Out to Art was the name given to a series of art installations and interventions in 2007 aiming to encourage members of the public and school groups to venture out in Fermyn Woods to experience both art and nature. For this week’s Fermynwoods Friday, naturalist, loyal subject of the Purple Empire, and long time friend of Fermynwoods Contemporary Art, Matthew Oates recounts both these “doings” and the world beyond.
Back in the rainy summer of 2007 I was led down a narrow deer path, and there, in a tiny sunlit glade, dangling exquisitely from a bush, was a single gilded leaf. Fermynwoods Contemporary Art had commissioned an artist [Jo Coupe] to wander the woods with a pot of gold paint and randomly gild leaves. It needed doing, for it brought an element of otherworldliness into a Forestry Commission plantation forest.
Also that summer, a tank was sited outside Sudborough Green cottages, created out of roly-poly farm bales plastered in mud, with a tree trunk as a gun. “Everyone needs a tank” was the reason given, at least by the artist [Sam McGeever]. Gradually it disintegrated: birds nested in it, mining bees burrowed into it, and the rains washed it away – but that was all part of the art.
Images: Cultivated, Jo Coupe; Tank, Sam McGeever
There was also what became known as the Salmon Incident, when a 14lb salmon was winched 30’ up an oak tree along the main riding in Fermyn Wood to attract Purple Emperor butterflies [by Oliver Bancroft for his film Apatura Iris]. The Emperors ignored it, the dog walkers failed to notice it, and it gyrated mindlessly on the gentle breeze of eve (or whatever The Poet called it) until the hornets ate it.
Finally, for this needed finality, I staged the Emperor’s Breakfast, in which a variety of gross indelicacies were laid out on party plates along some 50m of white clothed trestle table one July day, to tempt down Purple Emperor butterflies – fresh fox scat, Stinking Bishop cheese, pickled mud fish, the lot. The dress rehearsal was spectacularly successful. It was filmed for TV on three different occasions.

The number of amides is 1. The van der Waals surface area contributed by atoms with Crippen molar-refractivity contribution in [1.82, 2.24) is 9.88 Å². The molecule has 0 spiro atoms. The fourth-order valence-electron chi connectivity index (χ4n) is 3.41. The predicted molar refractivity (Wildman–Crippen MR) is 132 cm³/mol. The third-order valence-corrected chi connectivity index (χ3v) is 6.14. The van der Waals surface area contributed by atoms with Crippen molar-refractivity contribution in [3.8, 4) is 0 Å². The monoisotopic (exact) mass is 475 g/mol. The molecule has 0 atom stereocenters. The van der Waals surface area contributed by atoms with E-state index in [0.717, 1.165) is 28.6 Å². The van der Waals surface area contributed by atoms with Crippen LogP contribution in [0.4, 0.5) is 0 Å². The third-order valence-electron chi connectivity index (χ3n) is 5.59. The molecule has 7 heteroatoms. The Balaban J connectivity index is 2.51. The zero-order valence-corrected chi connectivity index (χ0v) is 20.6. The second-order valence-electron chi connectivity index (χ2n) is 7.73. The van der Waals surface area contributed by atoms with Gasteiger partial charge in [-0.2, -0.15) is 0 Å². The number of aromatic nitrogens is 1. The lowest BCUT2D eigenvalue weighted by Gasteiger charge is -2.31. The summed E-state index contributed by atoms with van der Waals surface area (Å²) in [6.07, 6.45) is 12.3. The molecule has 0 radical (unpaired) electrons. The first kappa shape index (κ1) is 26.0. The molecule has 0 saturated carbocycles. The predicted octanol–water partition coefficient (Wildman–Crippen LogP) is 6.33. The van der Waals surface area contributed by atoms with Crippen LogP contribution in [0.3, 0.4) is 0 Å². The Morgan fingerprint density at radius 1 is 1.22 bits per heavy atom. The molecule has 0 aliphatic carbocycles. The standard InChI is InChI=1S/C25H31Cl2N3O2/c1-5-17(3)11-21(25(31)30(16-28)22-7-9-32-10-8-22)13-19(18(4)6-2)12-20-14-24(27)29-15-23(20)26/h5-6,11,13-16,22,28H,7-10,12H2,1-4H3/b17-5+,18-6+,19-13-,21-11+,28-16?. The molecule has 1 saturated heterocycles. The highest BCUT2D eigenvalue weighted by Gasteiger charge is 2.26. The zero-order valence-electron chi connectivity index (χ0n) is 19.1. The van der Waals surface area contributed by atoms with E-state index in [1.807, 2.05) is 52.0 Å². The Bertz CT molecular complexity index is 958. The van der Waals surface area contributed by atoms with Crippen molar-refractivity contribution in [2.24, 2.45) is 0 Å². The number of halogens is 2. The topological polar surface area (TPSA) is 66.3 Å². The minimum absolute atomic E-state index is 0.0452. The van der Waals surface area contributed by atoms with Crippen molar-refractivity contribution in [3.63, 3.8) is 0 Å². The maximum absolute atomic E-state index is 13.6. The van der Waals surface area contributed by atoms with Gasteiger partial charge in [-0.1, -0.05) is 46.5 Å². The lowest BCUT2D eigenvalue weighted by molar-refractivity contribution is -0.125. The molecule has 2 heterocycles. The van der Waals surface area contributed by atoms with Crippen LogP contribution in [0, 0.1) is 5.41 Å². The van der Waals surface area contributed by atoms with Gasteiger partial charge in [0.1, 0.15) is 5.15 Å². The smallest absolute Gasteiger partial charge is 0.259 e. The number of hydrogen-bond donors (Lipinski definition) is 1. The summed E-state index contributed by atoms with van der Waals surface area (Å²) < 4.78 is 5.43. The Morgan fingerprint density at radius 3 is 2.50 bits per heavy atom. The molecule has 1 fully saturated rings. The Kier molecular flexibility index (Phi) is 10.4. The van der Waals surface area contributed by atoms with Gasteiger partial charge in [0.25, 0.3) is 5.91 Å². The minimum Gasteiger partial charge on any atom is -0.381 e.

All this was staged in Fermyn Woods in the name of Art. Other happenings will follow. Yet the woods have their own art, Nature’s: glow-worms, the reeling song of the Grasshopper Warbler, and the iridescence of the Emperor’s wings. Walk the woods, torchless, on a dark summer night and you are in a world apart, the real world.
And these woods are the heartland of the artist and nature writer BB (Denys Watkins-Pitchford, 1905-1990). An old-fashioned gun-and-rod naturalist, and erstwhile teacher of Art at Rugby School, BB was one of the greatest nature writers in the English language – and a brilliant wildlife and landscape artist.
Someday, a centre will be created near Brigstock to promote nature writing and nature art, and BB’s way of looking at and, most importantly, dwelling within the world.
Image: Still from Apatura Iris, Oliver Bancroft
Look out for more Fermynwoods Friday posts each week looking back on some of our favourite projects over the past 20 years of Fermynwoods Contemporary Art.